Saturday, October 10, 2009

The (Catholic) Story of the World -updated

One of the most common  questions Catholic homeschoolers ask is: "What should I use for history?" or "Is there anything out there that presents the history of the world chronologically from a Catholic point of view?". I was one of those people who asked those questions and I've done it long before my homeschooling journey started. In this post I'll try to talk about the resources I found that have been useful for my family.

The first book series that caught my eye when Teddy was  younger, was "The Story of the World" by "The Well Trained Mind" author Susan Wise-Bauer. "The Well Trained Mind" was and still is my favorite homeschooling book, the one that I now use as my main guide in designing his curriculum. Anything written by this author had to be good. The only problem was that Susan is Protestant and I worried that there will be anti-Catholic bias in her books. The main thing I liked about "Story of the World", however, was that it was written at an elementary school level with each subsequent volume written at a slightly higher level. When reading the first volume "Ancient Times", I was pleasantly surprised to find not only a presentation of ancient history in a story format, appropriate for kindergartners-2nd graders but  to find no inappropriate information. Both my boys had this book read to them at school in 3rd and 1st grade respectively and Cecilia is studying it now in kindergarten and loves it. I highly recommend it for 5-8 year old homeschoolers who are just starting to study history.
Volume 2 of the series (The Middle Ages) is appropriate too, with the following exceptions: pg. 247, last paragraph mentions dead bodies being catapulted over the wall; pg 275 , last paragraph continued with next paragraph on pg. 276 and pg 303 , first paragraph describe Ferdinand and Isabella in a biased way, from a Protestant point of view. Also chapter 38 "England's Greatest Queen" needs to be replaced with a chapter about Queen Elizabeth, from a Catholic book.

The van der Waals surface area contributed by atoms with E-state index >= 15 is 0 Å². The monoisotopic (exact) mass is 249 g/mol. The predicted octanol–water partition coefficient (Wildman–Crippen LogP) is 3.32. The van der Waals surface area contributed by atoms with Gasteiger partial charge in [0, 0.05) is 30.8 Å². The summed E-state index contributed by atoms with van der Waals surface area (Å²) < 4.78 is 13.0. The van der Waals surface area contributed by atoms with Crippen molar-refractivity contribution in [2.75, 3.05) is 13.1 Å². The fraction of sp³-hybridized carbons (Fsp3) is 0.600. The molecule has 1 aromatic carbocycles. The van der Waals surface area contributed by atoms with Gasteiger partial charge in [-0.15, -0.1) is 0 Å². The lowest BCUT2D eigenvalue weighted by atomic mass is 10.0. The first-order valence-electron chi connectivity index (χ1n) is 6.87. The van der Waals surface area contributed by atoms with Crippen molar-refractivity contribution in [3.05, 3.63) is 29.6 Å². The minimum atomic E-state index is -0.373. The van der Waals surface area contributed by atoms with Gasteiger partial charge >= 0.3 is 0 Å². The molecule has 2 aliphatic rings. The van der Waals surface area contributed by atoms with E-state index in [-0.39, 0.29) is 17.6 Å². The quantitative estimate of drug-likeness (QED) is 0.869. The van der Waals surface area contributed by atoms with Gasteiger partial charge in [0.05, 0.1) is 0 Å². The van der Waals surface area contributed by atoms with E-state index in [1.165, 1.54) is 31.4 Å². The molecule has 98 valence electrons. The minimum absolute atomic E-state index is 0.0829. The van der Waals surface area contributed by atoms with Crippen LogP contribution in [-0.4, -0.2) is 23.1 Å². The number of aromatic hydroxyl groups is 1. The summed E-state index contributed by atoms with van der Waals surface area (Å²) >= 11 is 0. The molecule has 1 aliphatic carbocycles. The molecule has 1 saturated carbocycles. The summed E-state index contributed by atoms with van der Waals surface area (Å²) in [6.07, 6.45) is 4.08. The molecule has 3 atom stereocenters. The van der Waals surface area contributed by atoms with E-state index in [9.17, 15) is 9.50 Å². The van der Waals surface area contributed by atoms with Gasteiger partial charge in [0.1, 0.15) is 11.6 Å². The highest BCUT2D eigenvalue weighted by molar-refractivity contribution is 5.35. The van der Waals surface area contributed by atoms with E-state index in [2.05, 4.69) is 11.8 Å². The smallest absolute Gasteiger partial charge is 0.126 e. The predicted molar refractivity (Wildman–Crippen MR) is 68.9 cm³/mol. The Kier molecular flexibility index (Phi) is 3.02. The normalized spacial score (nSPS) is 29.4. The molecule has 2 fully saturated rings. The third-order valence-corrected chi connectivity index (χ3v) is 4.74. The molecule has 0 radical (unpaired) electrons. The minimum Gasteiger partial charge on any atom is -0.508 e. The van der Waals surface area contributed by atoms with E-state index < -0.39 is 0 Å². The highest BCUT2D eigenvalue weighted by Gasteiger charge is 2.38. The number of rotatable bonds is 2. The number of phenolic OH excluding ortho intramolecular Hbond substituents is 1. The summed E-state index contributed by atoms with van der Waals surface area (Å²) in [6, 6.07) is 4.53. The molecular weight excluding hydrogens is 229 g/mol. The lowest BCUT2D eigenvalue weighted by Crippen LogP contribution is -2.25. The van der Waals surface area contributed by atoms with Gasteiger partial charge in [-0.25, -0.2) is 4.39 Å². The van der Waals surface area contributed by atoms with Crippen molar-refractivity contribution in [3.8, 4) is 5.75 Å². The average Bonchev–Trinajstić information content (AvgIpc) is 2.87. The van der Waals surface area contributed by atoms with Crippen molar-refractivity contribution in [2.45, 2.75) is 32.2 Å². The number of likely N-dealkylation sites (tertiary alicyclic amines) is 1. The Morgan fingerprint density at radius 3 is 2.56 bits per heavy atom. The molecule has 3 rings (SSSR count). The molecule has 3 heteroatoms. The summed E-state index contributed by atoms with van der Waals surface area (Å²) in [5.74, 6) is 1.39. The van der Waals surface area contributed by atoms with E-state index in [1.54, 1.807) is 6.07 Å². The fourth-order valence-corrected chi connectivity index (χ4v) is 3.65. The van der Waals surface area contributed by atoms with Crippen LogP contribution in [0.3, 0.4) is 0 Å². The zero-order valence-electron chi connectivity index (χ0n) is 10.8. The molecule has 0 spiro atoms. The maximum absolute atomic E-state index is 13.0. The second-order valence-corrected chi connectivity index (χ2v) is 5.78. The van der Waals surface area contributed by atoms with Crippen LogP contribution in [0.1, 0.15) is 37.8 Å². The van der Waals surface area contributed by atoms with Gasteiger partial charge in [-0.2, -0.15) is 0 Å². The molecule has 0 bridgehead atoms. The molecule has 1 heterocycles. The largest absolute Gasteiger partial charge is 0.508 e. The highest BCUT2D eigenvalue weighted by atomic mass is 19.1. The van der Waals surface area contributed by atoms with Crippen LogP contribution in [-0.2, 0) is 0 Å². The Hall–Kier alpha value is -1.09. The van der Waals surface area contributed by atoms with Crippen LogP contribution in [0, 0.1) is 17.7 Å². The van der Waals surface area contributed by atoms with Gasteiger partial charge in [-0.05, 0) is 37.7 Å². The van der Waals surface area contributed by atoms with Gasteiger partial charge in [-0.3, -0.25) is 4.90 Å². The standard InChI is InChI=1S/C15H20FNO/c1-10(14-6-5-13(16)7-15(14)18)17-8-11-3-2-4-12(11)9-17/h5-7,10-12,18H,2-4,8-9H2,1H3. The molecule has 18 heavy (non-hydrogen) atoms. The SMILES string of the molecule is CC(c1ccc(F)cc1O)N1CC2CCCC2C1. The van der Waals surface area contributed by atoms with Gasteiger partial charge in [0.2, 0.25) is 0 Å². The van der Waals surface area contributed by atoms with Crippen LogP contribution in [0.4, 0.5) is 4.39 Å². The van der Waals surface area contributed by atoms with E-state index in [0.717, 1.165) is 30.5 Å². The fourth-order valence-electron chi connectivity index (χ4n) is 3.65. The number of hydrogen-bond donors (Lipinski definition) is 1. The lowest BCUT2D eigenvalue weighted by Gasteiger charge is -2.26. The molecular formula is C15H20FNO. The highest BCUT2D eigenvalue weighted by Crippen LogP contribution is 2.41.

As for volume 3 of "Story of the World" (Early Modern Times), I read less than a half and had to stop because it was obvious that the series was not appropriate for us anymore. Chapters 1 and 2, about Charles V, Phillip II, William the Silent, Mary Queen of Scots and Queen Elizabeth, are better skipped altogether because of the pro-Protestant and anti-Catholic bias. Here is my "favorite" part in chapter 2:

  But Elizabeth [...] was afraid that Mary might arrange to have her assassinated and claim the throne of England. [...] Mary remained a prisoner of the Queen of England for the next nineteen years. 
   Poor Mary! She had very little to do. She kept dozens of little dogs and birds as pets. She did a lot of needlework and even sent some to Elizabeth as presents- along with indignant letter. 
  As time went on, she began to plot her escape.[...] she spoke of becoming Queen of England [...] This could only mean she was planning Elizabet's death. Mary insisted that she would never harm Elizabeth. But Elizabeth, afraid for her life, signed Mary's death warrant for treason.
  On a cold February morning, Mary[...] was beheaded.

In volume 2, at the end of chapter 38, the author concludes:
[...]She was the best ruler England ever had! Her people called her Good Queen Bess.

Returning to volume 3, chapters 3-8 and 10-18 are fine, with the following exceptions: in chapter 10: the part about Japan's isolation; a mention of suicide on  page 103, paragraph 3;  in chapter 15, page 144 there is a disturbing description of a beheading; and on pages 152-153 there is more anti-Catholic bias. Chapter 9, about the Thirty Years War, should be skipped or replaced with something else.

When Teddy was in 5th grade, his class having finished volumes 1 and 2 of "Story of the World", they had the option of continuing with volume 3 or using another book. They eventually abandoned SoW and started using an old Catholic history textbook: "Our Pioneers and Patriots" about American History. They are now in the second yer of studying that book and everyone seems to be pleased with it.